Update on debt remission proposals

Tax Alert - October 2015

On 3 September 2015, Revenue Minister Todd McClay announced that Cabinet has approved finalised proposals to address the situation where debt remission income arises and the debtor and creditor are in the same wholly owned NZ group of companies. 

Currently the financial arrangement rules create an asymmetrical outcome for debt remission in the context of wholly-owned NZ group companies - i.e. that debt remission income arises to the borrower for the amount remitted, while the related-party lender is denied a deduction for the bad debt.    This issue has driven parties to resort to capitalising the debt rather than forgive the debt (which Inland Revenue has recently deemed to be tax avoidance). 

Officials acknowledged that this issue was driving debt capitalisation and released an issues paper in February 2015.  At this time the Government agreed to a core proposal that, in the context of a wholly owned NZ group scenario, debt remission income should not arise. 

It has now been confirmed that there will be no debt remission income for the debtor when the debtor and creditor are in the New Zealand tax base, which includes controlled foreign companies, and:

  • they are members of the same wholly owned group of companies; or
  • the debtor is a company or partnership and:
    • all of the relevant debt is owed to shareholders or partners in the debtor; and
    • if we presume that the debt remitted was instead capitalised, there would be no dilution of ownership of the debtor following the remission and all owners’ proportionate ownership of the debtor is unchanged.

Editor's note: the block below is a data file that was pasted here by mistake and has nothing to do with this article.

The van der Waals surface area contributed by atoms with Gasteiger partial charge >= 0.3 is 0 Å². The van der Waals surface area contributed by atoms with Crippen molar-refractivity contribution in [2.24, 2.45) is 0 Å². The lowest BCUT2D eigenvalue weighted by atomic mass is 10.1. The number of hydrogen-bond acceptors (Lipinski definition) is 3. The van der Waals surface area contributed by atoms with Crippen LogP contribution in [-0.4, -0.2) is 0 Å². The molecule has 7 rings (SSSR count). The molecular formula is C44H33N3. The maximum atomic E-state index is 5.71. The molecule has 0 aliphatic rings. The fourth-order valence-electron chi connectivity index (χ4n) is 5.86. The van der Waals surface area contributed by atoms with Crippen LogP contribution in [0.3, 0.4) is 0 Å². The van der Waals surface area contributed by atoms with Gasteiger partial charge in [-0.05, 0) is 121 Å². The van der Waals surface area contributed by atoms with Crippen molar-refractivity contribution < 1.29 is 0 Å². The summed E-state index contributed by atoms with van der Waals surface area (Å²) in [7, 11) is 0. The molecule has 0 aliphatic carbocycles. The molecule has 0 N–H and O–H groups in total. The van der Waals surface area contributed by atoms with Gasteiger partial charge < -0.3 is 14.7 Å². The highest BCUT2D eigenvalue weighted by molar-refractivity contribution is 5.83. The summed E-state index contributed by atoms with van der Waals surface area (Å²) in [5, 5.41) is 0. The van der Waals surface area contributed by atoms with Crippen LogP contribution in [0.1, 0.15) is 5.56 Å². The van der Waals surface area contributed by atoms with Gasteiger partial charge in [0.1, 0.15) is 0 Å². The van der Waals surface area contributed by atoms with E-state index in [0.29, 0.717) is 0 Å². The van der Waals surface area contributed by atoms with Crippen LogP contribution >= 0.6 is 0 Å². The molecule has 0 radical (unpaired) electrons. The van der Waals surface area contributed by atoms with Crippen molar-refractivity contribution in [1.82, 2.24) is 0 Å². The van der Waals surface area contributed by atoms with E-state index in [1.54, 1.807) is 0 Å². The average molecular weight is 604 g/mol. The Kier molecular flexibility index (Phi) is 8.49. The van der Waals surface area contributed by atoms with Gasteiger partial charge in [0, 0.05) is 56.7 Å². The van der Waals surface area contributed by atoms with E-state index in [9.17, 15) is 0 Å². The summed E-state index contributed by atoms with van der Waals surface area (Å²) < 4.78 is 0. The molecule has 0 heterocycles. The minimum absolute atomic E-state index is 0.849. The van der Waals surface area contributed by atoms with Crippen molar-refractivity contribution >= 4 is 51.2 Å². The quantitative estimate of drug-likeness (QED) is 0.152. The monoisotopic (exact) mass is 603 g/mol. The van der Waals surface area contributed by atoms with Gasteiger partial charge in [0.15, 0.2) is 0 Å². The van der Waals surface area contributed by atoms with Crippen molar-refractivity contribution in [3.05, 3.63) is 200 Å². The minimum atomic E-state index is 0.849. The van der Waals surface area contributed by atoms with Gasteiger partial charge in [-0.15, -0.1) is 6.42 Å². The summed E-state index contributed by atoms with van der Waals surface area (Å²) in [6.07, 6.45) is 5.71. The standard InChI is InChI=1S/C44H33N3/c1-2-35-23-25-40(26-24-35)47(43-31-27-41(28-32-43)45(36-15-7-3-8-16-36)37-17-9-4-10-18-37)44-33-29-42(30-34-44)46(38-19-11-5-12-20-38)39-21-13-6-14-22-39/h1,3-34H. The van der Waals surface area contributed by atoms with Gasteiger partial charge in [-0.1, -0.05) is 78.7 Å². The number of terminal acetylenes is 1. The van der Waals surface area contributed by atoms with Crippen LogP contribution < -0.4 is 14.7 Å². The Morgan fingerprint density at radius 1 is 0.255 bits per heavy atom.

The rationale is that when the two parties are within the same wholly-owned group, the wealth of the group as a whole is not altered by the debt remission and the tax outcome should reflect that. The outcome does mean that as an alternative to debt remission, debt capitalisation in these particular scenarios can continue without avoidance being alleged.

However the original proposal did not deal with a creditor that was non-resident.  Officials wanted to do more work on what the policy answer should be where the owner/creditor is non-resident because the use of related-party inbound debt is a key BEPS (Base Erosion and Profit Shifting) concern.   Officials have now concluded their review of this issue and it is therefore an extremely welcome announcement that Cabinet have approved that the core proposal should extend to inbound debt. 

The amending legislation is expected to be introduced in early 2016 with retrospective application from 1 April 2006.  To provide further certainty, a technical information sheet contains early detail of the proposals to be included in the draft legislation.

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